Executives said they may have to push back the next wave of price hikes as early as this month despite the latest price hike undertaken in late March or April, with the rupee’s fall affecting their immediate dispatch of goods entering the country.
Although automakers are also similarly affected, industry executives have said they will absorb the impact now.
President of electronics company Haier India, Satish NS, said pressure on input costs had become higher with the depreciation of the rupee. He said the company would raise prices another 3-5% from this month after last month’s 3% increase.
“Already prices for raw materials like aluminum, steel and plastic are up 8-10% in the last two months and with the depreciation of the rupee we need to close the gap. Margins of almost all businesses are bleeding badly and with the proposed hike we will be at break-even,” he said.
The CEO of smartphone and electronics maker Realme India, Madhav Sheth, said the value of the Indian currency has been staggering for some time. While the company expects the rupiah’s depreciation to have an impact on the prices of its products, it is working on a strategy to minimize additional costs for consumers, he said.
Godrej Appliances business manager Kamal Nandi said the company will take into account the rupiah’s impact on its prices with the next delivery in June.
The rupee hit an all-time low against the dollar on Monday and is holding above ₹77 to the dollar, shocking consumer goods makers who had previously priced their prices at an exchange rate of ₹75 to the dollar. Economists expect the local currency to continue to depreciate.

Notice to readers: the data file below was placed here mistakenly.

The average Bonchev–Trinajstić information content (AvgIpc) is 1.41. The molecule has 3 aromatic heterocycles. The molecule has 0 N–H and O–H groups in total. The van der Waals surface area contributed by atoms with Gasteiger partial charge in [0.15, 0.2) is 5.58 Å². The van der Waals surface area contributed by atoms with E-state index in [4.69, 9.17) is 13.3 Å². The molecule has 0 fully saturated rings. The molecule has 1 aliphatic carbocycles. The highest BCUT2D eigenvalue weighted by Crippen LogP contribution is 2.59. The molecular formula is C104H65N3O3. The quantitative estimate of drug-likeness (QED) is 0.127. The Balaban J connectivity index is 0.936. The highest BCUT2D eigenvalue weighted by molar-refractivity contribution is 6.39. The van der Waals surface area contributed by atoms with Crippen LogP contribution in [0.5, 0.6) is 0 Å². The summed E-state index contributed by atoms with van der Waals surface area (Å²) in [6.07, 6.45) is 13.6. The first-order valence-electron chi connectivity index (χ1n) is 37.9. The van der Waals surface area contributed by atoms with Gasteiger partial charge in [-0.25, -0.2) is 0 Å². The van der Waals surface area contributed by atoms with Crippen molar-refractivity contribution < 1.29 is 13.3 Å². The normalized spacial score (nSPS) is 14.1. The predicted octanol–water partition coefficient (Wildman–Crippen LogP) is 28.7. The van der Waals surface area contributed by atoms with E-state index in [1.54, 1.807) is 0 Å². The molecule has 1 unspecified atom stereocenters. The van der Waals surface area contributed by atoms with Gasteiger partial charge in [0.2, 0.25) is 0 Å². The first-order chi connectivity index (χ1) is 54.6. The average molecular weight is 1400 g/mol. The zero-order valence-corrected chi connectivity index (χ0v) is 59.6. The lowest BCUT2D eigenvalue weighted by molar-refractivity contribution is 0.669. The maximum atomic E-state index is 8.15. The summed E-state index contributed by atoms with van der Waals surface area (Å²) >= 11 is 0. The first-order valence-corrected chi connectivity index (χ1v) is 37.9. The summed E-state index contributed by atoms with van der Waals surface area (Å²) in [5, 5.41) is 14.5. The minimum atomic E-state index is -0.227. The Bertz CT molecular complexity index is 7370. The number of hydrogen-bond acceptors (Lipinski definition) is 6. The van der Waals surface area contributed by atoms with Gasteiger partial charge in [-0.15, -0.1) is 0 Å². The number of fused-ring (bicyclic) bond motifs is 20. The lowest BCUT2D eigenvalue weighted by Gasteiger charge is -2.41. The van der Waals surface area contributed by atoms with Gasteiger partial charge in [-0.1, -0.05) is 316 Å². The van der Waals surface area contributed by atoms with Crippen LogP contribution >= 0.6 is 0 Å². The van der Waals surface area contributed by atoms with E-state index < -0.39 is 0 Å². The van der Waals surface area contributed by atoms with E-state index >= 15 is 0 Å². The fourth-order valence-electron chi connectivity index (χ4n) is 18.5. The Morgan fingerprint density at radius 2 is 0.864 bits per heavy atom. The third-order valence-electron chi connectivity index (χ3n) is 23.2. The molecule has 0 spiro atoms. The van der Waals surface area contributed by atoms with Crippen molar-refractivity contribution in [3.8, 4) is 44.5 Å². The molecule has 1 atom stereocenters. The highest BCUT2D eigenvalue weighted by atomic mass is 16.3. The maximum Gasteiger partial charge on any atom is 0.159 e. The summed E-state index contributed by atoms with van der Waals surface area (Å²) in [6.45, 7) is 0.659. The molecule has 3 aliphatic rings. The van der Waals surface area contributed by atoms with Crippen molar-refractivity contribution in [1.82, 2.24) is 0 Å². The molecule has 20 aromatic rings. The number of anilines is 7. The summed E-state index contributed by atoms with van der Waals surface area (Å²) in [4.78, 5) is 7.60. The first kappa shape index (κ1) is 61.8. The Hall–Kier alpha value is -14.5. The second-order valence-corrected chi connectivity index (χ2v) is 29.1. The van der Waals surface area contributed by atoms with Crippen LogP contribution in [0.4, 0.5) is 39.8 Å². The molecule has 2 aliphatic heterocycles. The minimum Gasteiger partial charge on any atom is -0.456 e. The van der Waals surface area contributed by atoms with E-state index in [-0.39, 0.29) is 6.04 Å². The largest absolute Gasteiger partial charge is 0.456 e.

IDC India research director Navkendar Singh says smartphone and computer makers won’t absorb the rupiah’s impact and will raise prices by 3-5% from this month .
“Demand has declined since the last quarter due to inflation and consumers are postponing their smartphone replacement cycle. This price hike will further impact demand,” he said.
The prices of basic necessities will also firm up, especially imported ones or have a greater share of imported raw materials.
“We are dependent on imports of raw materials including stevia, aspartame and palm oil, as well as flavors and fragrances. While a weaker rupee is not a huge challenge, it comes at a at a time when we are already seeing an impact on operating costs due to commodity price inflation, so the devaluation of the rupee will only add to the overall burden,” said Tarun Arora, Managing Director of
which sells Complan, SugarFree and Nutralite.
Angshu Mallick, Managing Director of
which sells the Fortune brand of edible oils, said that while edible oil prices fell by $100 a ton globally, which could have been an opportunity to cut prices, the impact of depreciation of the rupee is around $50 per ton. opportunity almost canceled.